Botswana|Construction|Crushing|Diamonds|Efficiency|Energy|Financial|Mining|Pipe|Renewable Energy|Renewable-Energy|Underground|Water|Maintenance|Operations|Pipe
Botswana|Construction|Crushing|Diamonds|Efficiency|Energy|Financial|Mining|Pipe|Renewable Energy|Renewable-Energy|Underground|Water|Maintenance|Operations|Pipe

Gem Diamonds swings to $1m loss in H1

31st August 2023

By: Marleny Arnoldi

Deputy Editor Online


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London-listed Gem Diamonds has posted a loss a share of $0.07 and lower underlying earnings before interest, taxes, depreciation and amortisation of $8.4-million for the six months ended June 30, on the back of a downturn in the rough diamond market.

This compares with the earnings a share of $0.027 and underlying Ebitda of $20.9-million posted for the prior comparable six months of 2022.

The company’s attributable loss came to $1-million for the six months under review, compared with a profit of $3.8-million reported for the prior comparable period.

The company recovered 50 601 ct from the Letšeng diamond mine, in Lesotho, in the reporting period, compared with 55 157 ct recovered in the prior comparable half-year.

Gem achieved an average value of $1 373/ct sold, compared with an average value of $1 745/ct achieved in the prior comparable period.

The highest price achieved was $282 889/ct for a 6.63 ct pink diamond.

The group had $7.3-million of cash on hand at the end of June and unused facilities of just under $73-million.

CEO Clifford Elphick explains that the decrease in the number of large, high-value diamonds recovered, combined with market pressure has negatively impacted the average dollar per carat and revenue achieved during the period.

“The downturn in the rough diamond market, together with increased grid electricity interruptions – which increased operating costs – impacted negatively on the company’s interim financial results,” he elaborates.

The company will remain focused on improving large diamond recoveries and critically reviewing all operational and capital expenditure in the remainder of the year.

The Letšeng team in March started with a programme to review its operational structures and requirements, primarily to optimise the operations and drive down operating costs.

The workforce element of this rightsizing programme was completed in June, with the focus now turning to further optimisation of the current operations by implementing efficiencies and identifying more opportunities for reduced cost.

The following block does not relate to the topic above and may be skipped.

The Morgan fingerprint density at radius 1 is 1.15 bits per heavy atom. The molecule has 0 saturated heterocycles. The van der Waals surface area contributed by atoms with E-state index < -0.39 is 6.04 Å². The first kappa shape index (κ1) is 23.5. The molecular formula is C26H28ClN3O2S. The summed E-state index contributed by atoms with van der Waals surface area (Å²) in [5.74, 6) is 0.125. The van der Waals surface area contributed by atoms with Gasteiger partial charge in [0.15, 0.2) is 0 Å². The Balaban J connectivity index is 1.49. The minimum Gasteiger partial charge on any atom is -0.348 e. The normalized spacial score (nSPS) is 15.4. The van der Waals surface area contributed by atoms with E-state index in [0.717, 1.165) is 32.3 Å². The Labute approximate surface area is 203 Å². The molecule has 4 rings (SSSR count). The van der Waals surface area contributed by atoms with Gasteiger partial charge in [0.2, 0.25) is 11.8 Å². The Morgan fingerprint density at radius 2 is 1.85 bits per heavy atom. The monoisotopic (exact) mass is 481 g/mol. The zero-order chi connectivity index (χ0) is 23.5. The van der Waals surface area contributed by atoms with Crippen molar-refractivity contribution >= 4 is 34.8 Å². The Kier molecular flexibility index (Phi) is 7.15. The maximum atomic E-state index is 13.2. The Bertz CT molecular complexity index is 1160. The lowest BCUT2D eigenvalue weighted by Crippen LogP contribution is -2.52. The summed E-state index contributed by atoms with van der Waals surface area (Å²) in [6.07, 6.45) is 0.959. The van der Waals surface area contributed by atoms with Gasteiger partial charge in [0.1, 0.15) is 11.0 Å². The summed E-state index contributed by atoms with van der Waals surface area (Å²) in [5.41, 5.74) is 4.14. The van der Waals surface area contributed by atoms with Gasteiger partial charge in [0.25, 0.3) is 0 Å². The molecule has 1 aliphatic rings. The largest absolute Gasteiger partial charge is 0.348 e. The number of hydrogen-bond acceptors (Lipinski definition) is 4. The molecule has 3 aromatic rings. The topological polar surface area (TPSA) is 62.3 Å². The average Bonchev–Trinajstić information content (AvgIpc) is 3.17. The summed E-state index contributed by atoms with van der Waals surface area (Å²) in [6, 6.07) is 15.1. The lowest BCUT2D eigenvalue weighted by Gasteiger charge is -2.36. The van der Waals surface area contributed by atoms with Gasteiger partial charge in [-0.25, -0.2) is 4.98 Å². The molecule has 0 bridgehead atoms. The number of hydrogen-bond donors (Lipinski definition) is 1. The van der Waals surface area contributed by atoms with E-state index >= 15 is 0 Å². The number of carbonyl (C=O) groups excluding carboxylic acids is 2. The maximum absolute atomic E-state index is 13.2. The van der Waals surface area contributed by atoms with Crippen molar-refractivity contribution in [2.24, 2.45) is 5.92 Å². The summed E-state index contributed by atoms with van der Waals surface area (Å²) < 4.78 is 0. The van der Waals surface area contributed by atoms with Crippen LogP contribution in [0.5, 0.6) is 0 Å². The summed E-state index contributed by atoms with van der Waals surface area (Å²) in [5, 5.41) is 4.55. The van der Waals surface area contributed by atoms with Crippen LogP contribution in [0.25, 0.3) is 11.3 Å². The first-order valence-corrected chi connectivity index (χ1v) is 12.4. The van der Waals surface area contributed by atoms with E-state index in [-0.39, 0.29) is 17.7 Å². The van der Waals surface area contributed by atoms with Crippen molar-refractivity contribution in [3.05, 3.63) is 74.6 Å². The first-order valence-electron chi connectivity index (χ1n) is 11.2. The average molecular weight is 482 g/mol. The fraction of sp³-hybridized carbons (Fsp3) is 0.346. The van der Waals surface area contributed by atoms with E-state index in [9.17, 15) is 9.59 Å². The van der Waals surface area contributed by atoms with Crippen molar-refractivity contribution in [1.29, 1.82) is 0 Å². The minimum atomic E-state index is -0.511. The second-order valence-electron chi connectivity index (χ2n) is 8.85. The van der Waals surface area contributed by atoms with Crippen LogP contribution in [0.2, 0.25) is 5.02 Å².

As part of this process, a number of changes were made in the senior leadership structure of Letšeng, including the appointment of Mootane Thinyane as CEO and Gideon Scheepers as operations director.

The process also involved 327 positions being affected at the mine and its contractors. Total severance payments in this regard amount to LSL23.2-million.

Meanwhile, the newly built modules for the replacement primary crushing area at Letšeng have been completed. Commissioning of the modules started in mid-July.

The underground feasibility study to assess the viability of an earlier shift to underground mining of the Satellite Pipe has progressed as planned and will inform the trade-off decision between further openpit cutbacks and underground mining.

The construction of a 300 000 ℓ bioremediation plant for run-off water treatment has started and is expected to be completed in the fourth quarter of the 2023 calendar year.

The Ghaghoo diamond mine, in Botswana, remains on care and maintenance while Gem discusses alternatives with affected stakeholders, including the potential closure of the mine.

Gem remains committed to reducing its Scope 1 and 2 carbon emissions by 30% by 2030, including by improving energy efficiency and considering renewable energy sources.


Edited by Chanel de Bruyn
Creamer Media Senior Deputy Editor Online



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